Since 1966, Botswana has enjoyed strong economic growth. Visit AbbreviationFinder to see the definitions of BWA and acronym for Botswana. The development is largely the result of diamond mining combined with a stable political development with regular and general elections. The government’s development policy has been focused on expanding health care and education and diversifying the economy to break the unilateral dependence on diamond income.
In 2009, 17 percent of public spending was spent on health care. However, about a quarter of Botswani still live below the poverty line and the country is among those most affected by HIV/AIDS; 25 percent of the population aged 15-49 are estimated to be infected (2009). Check to see Botswana population.
In other areas, Botswana is more successful. Infant mortality is lower in Botswana than in most African countries; just under 5 percent of children die during their first year of life. Qualified help is available at almost all deliveries. In a country with a general water shortage, almost all (95 percent) have access to clean water. Most of the population lives a maximum of 15 km from a health station and there are 18 hospital beds (2008) and three doctors (2006) per 10,000 residents.
The population of Botswana underwent a very rapid increase after independence (1,255,749 inhabitants according to a 1989 estimate), so much so that 60% of the inhabitants are under the age of 21.
The most densely populated and economically developed area is the eastern belt, where 7 of the 8 Botswana tribes and most of the Europeans and Asians are concentrated. Despite the recent economic development, a large number of Botswana have to emigrate to South Africa where they are mainly employed in mining: emigrant remittances are one of the country’s main sources of income.
Agriculture is particularly vulnerable due to the inconstancy of the rains, while livestock farming can benefit from a number of wells built in the 1980s. Agricultural production, which absorbs 44% of the workforce, is mainly dedicated to maize (12,000 t) and other minor cereals; the only industrial crop is that of cotton seeds (2000 t). Farming is of greater economic importance and fuels exports: most of the animals (2,300,000 cattle; 1,100,000 goats; 220,000 sheep) are slaughtered in the modern center of Lobatse.
The subsoil is very rich in minerals, with deposits of diamonds, copper, nickel, coal, manganese, asbestos, salt, potassium and sulphates: some of these deposits are already in production. The diamond mines of Orapa, Letlhakane and Jwaneng and the copper and nickel mine of Selebi-Phikwe seem to offer great prospects (13,207,000 carats of diamonds in 1987), above all to diversify the national economy, still too tied to the primary sector. Electricity is produced by the Morupule coal-fired power plant, but the country still depends on South African power plants.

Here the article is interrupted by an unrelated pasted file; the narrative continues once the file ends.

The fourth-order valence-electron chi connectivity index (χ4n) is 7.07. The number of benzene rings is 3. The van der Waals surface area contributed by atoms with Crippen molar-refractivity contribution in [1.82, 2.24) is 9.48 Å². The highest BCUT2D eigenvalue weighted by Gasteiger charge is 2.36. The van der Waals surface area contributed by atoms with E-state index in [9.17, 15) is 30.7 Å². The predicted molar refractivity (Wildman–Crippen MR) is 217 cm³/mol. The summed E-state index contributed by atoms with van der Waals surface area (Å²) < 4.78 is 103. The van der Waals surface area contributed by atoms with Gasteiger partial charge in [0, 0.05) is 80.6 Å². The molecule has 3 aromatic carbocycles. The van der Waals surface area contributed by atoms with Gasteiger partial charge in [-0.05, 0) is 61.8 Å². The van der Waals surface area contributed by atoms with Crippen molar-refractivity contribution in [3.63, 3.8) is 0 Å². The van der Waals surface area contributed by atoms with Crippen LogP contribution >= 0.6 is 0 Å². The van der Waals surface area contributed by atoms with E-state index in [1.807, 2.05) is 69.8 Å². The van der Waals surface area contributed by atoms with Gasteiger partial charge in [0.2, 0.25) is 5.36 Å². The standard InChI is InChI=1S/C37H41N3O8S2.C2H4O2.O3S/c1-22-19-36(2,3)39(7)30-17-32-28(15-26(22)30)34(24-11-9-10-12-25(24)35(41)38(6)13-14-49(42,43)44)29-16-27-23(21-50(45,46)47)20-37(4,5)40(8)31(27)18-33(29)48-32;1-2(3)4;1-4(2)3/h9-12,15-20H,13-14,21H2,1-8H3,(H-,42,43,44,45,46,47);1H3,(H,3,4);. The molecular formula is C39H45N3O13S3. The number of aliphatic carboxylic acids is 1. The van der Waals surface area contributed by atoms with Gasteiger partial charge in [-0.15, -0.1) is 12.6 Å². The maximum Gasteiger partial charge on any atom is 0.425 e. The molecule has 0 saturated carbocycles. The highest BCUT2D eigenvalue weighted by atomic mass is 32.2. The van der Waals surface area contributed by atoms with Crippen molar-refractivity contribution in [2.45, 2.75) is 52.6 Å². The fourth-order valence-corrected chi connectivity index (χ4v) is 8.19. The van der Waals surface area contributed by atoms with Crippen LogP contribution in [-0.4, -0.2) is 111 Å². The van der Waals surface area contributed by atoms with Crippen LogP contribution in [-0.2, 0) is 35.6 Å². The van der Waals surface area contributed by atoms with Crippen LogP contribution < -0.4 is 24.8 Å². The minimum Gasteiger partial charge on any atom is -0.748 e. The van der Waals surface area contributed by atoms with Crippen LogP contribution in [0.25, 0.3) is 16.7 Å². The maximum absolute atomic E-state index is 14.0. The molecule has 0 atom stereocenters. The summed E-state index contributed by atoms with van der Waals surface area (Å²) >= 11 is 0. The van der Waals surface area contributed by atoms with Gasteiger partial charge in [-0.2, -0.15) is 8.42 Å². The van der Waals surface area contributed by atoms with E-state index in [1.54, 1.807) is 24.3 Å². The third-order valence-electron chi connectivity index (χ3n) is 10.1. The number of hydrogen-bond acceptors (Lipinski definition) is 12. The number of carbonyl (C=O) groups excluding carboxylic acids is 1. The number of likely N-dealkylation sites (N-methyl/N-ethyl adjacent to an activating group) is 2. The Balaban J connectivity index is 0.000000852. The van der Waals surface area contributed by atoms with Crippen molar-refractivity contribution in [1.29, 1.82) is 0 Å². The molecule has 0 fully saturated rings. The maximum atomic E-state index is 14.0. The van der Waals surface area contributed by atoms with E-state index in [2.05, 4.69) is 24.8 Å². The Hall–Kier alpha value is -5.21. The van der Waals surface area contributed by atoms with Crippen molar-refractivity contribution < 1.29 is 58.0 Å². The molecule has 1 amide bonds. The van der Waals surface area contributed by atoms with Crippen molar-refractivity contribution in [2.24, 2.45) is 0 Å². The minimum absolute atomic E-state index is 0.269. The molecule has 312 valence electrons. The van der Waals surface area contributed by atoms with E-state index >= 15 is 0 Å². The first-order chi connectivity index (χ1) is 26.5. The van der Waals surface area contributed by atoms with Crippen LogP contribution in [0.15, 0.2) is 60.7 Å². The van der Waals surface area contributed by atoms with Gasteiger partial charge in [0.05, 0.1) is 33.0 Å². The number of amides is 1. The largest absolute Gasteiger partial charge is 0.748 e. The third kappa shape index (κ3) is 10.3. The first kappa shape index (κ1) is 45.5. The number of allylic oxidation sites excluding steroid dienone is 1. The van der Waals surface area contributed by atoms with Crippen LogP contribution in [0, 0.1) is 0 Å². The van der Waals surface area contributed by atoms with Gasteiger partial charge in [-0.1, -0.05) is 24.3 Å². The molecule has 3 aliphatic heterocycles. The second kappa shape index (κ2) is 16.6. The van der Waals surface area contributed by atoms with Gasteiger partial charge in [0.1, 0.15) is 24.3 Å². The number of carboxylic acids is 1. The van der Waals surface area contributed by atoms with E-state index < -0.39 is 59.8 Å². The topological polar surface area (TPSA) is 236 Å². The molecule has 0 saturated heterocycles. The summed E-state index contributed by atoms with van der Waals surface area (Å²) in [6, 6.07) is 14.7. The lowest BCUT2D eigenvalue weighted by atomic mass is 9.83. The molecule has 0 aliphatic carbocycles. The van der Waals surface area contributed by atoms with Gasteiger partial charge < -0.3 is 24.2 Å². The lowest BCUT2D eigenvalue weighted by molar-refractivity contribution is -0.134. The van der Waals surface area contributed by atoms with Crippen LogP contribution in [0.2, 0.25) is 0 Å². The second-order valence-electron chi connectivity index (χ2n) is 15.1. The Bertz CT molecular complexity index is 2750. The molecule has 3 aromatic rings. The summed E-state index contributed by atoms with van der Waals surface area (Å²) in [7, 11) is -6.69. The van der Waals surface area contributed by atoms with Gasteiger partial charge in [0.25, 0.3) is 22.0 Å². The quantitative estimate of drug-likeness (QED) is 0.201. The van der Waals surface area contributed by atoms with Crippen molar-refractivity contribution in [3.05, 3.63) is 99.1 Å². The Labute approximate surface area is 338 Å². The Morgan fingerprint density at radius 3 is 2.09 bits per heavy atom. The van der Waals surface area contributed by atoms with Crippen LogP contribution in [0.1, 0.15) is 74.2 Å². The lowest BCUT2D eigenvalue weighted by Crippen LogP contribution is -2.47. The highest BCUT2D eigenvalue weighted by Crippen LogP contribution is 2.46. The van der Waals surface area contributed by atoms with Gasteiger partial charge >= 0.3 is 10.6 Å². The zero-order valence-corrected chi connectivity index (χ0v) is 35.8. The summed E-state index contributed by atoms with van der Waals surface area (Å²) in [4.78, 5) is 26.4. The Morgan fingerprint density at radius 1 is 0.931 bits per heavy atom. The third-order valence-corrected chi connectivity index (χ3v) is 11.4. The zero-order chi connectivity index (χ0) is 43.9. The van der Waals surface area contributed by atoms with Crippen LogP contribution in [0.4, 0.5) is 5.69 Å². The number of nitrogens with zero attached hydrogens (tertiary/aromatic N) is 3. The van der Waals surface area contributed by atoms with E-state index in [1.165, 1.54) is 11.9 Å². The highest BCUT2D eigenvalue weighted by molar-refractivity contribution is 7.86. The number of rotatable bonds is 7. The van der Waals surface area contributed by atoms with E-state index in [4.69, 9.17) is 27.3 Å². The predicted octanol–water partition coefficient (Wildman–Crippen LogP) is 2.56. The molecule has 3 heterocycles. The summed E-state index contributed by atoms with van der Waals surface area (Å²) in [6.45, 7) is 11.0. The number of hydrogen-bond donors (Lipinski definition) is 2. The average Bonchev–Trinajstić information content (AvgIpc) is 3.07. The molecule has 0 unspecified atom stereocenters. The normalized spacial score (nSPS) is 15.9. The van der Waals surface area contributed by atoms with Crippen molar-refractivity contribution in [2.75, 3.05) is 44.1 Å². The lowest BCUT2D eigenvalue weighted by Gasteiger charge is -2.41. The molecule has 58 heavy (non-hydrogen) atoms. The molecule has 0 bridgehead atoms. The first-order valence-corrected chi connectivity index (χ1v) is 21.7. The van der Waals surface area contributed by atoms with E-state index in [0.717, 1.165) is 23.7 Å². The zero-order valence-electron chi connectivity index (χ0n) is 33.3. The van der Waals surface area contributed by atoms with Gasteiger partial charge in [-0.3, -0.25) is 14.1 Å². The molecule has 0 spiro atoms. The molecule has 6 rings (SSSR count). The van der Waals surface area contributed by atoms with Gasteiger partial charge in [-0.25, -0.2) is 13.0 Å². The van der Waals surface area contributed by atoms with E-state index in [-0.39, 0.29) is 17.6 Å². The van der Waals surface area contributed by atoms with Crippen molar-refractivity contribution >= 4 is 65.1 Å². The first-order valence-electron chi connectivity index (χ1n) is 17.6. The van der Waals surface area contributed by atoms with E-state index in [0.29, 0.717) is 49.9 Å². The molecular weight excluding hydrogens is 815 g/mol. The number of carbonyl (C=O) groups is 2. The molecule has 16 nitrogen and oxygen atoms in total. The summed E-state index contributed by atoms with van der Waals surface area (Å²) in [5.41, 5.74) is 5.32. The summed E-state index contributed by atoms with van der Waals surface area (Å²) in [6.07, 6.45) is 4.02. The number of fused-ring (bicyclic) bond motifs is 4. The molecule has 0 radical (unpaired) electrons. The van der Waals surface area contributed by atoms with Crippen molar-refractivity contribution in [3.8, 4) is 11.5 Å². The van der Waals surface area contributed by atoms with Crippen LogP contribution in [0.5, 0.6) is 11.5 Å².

Internal communications are poorly developed, with 1914 km of asphalted roads, 1255 km of gravel roads and 4860 km of dirt roads. The railway network is 716 km long: the trans-Kalahari line is planned to be added to this section of the railway that connects South Africa with Zimbabwe, connecting the country with Namibia and the port of Walvis Bay, allowing the exploitation of coal reserves. by Serowe and Mambula.
In the 1980s, tourism also increased significantly (55,928 foreign tourists in 1984), attracted by the large areas rich in fauna of the Okavango basin and by the beauty of the Kalahari desert.
Foreign trade still depends 83% on South Africa, to which the country is linked by a customs union.
Gaborone, before 1969 Gaberones, the capital of Botswana, located in the south-eastern part of the country, near the border with South Africa; 274,400 residents (2019). It was not until the 1960s that the small Gaborone railway station was expanded to the capital of Botswana. Previously, Botswana was administered from Mafeking in South Africa.
It became the seat of government in 1965, a year before the country’s independence. The administration then moved from Mafeking in South Africa. Gaborone has an international airport. The city is the seat of the University of Botswana (founded in 1971).